Steven

    Thanks to Netgalley and Disney Publishing for providing me with an advanced copy in exchange for an honest review. Overall, I gave this book 3.5 stars, rounded up. The first half was... a slog. It was slow and political and not much happened. It picked up after that, and I'm really glad that I finished it. The last 30% or so was fantastic - things finally picked up, more powers were used, stuff happened! I loved the lore of San Madrigal, and I loved the spirits. I wish we'd been able to see more Thanks to Netgalley and Disney Publishing for providing me with an advanced copy in exchange for an honest review. Overall, I gave this book 3.5 stars, rounded up. The first half was... a slog. It was slow and political and not much happened. It picked up after that, and I'm really glad that I finished it. The last 30% or so was fantastic - things finally picked up, more powers were used, stuff happened! I loved the lore of San Madrigal, and I loved the spirits. I wish we'd been able to see more use of the powers and a bit more action in the first half to make it interesting. It was a lot more political than I expected for a YA book. I loved the POC representation and the cultural aspects of the book. Will I pick up the sequel? Probably. The end of this one was good enough to warrant that. Recommended for fans of mythology and Rick Riordan books with patience for slow beginnings.

  3. 5 out of 5

    Ms. Woc Reader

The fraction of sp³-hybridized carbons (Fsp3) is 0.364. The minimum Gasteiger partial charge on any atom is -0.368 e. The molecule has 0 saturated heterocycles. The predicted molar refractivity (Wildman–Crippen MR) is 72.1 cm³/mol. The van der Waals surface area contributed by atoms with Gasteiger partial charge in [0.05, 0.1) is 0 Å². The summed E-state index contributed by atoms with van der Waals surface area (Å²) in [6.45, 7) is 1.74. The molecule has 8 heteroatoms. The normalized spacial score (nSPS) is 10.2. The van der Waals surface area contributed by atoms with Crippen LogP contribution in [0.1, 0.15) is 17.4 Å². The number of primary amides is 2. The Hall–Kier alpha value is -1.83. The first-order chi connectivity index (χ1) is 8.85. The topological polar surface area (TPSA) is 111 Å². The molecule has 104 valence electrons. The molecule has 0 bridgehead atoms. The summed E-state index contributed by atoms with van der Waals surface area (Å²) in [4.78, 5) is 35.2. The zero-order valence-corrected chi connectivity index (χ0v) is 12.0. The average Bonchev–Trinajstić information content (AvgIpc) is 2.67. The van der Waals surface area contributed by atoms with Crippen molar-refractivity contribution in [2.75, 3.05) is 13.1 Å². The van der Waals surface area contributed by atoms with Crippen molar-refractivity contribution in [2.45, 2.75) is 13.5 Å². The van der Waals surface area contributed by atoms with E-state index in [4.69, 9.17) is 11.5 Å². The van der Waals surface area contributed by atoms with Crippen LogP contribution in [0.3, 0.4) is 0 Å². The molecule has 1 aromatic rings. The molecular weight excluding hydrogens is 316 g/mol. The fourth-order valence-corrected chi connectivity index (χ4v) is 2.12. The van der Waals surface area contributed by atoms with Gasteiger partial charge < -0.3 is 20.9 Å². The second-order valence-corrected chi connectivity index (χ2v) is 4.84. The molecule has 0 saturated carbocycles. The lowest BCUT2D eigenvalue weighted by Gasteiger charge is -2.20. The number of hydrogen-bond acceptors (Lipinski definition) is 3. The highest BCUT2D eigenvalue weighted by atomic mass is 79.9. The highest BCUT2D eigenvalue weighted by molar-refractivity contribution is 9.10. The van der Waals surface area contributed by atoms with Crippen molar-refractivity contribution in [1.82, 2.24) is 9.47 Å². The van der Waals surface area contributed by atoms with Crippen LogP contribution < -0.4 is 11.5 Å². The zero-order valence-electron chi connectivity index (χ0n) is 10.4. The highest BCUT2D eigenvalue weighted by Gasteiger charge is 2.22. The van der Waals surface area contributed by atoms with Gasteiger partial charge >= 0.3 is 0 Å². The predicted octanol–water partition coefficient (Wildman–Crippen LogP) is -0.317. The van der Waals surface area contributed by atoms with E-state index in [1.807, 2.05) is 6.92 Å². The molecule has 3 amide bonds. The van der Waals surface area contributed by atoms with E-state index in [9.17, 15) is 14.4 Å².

This was my first Daniel Jose Older book and there was a lot of world building despite the very real world setting. The island of San Madrigal dissappeared below the ocean waves 15 years ago and most of the survivors and their descendants live in a small neighborhood in Brooklyn. The pacing in the first half was a little bit slow for me but there was something about Mateo and his community that kept me reading. This is a definitely conversation starter for diasporan Caribbean children. Many peop This was my first Daniel Jose Older book and there was a lot of world building despite the very real world setting. The island of San Madrigal dissappeared below the ocean waves 15 years ago and most of the survivors and their descendants live in a small neighborhood in Brooklyn. The pacing in the first half was a little bit slow for me but there was something about Mateo and his community that kept me reading. This is a definitely conversation starter for diasporan Caribbean children. Many people don't necessarily want to reflect on the after effects of colonialism and colorism especially with so many island nations pushing this idea of "We're all XYZ nation" while ignoring that the darkest in society still stays at the bottom years after slavery ended. The island of San Madrigal boasts about having never been conquered however it's racial dynamics closely resemble it's Caribbean cousin's that were. Mateo lives with his Tia Lucia and his ghost tia Miriam while his parents travel the world. I liked how close he was to his tia and the depiction of a non traditional family. Mateo has this healing magic and his love of music was uniquely tied into that. The story also blends different religions with Sephardim and Santeria equally being observed in their community.And then pirates have their own way of life. I liked that Mateo was awkward and unsure. So often we read these stories where people discover they have great power and they talk about being unsure but we don't really see and feel it. Mateo finds out he has these powers and he freaks out! He's also experiencing his first big crush on Chela who also has powers she doesn't know how to control. They were so cute together! While it was a little slow for me in some parts and the world could get confusing at time I did enjoy it. 3.5